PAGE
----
FNBO has updated their TravElite American Express card, and in addition to a decent sign up bonus, the ongoing benefits of this card have been updated and are now quite good for a card with no annual fee. We have added this card to our Best Offers page.
- 25,000 points for spending $2,500 in the first 3 billing cycles (worth $250)
- $100 annual Travel Discretionary Fund (requires registration, can be used towards things like baggage fees, lounge access, and onboard food & drink)
- $100 Global Entry fee credit
- 3X points on travel
- 1.5X points everywhere else
- Points worth $0.01 each
Each point is worth $0.01 (which can be redeemed in the form of gift cards or cash back), therefore the sign up bonus is worth $250. On its own, that isn’t a bad sign up bonus for a card with no annual fee. However, the ongoing benefits are what make this card particularly interesting. The $100 annual travel fee credit is very generous for a card with no annual fee. While the terms state that this credit can not be used for things like airline tickets, gift cards, point purchases, and upgrades, we do not yet have data points indicating what will trigger the credit. The terms state that you must enroll in the benefit before making an associated purchase. At the very least, this looks like free bags and/or food onboard in economy class. Additionally, this card will have access to Amex Offers. While many readers probably have access to a Global Entry fee credit with other cards, it is yet another generous benefit considering the lack of an annual fee.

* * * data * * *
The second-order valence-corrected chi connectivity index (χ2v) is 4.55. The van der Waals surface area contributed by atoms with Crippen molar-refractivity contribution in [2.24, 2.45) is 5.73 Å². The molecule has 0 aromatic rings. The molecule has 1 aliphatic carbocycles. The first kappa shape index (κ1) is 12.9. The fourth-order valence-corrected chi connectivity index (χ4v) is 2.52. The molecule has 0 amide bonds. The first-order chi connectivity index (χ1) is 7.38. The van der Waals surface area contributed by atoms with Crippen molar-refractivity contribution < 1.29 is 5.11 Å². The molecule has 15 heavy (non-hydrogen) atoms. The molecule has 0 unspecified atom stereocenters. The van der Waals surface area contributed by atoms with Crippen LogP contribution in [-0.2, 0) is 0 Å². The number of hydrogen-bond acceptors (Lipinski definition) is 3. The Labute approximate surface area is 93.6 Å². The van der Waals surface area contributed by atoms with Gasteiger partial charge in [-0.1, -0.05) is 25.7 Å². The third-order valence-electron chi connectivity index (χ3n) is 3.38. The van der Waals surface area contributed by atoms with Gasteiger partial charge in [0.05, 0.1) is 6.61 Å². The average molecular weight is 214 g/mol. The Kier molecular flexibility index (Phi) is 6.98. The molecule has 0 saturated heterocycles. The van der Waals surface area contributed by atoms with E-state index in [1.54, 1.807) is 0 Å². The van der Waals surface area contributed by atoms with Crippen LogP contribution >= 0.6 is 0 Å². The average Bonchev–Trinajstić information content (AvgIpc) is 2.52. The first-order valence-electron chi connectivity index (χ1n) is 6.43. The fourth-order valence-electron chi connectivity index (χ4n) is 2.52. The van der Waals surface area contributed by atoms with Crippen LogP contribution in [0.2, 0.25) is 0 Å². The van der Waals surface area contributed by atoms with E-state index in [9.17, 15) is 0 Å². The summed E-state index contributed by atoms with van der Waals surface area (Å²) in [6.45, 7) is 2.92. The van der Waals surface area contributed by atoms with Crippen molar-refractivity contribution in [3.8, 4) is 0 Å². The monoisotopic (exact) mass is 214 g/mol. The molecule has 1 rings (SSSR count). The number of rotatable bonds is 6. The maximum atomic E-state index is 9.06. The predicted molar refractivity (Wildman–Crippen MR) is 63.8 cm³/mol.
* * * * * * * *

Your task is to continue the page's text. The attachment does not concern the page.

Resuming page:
Between Amex Offers and the $100 annual travel credit, the ongoing value proposition of this card is strong. While not the most rewarding card for everyday spend, 3% on travel isn’t bad for a card with no fee, especially considering the other benefits and lack of foreign transaction fees. It’s definitely worth a look.
Note that according to the comments at Doctor of Credit, it seems that instant approval is uncommon. Reports there suggest that those with many recent applications may be denied, though we don’t have enough data points to know how many is too many. Application status can be checked here.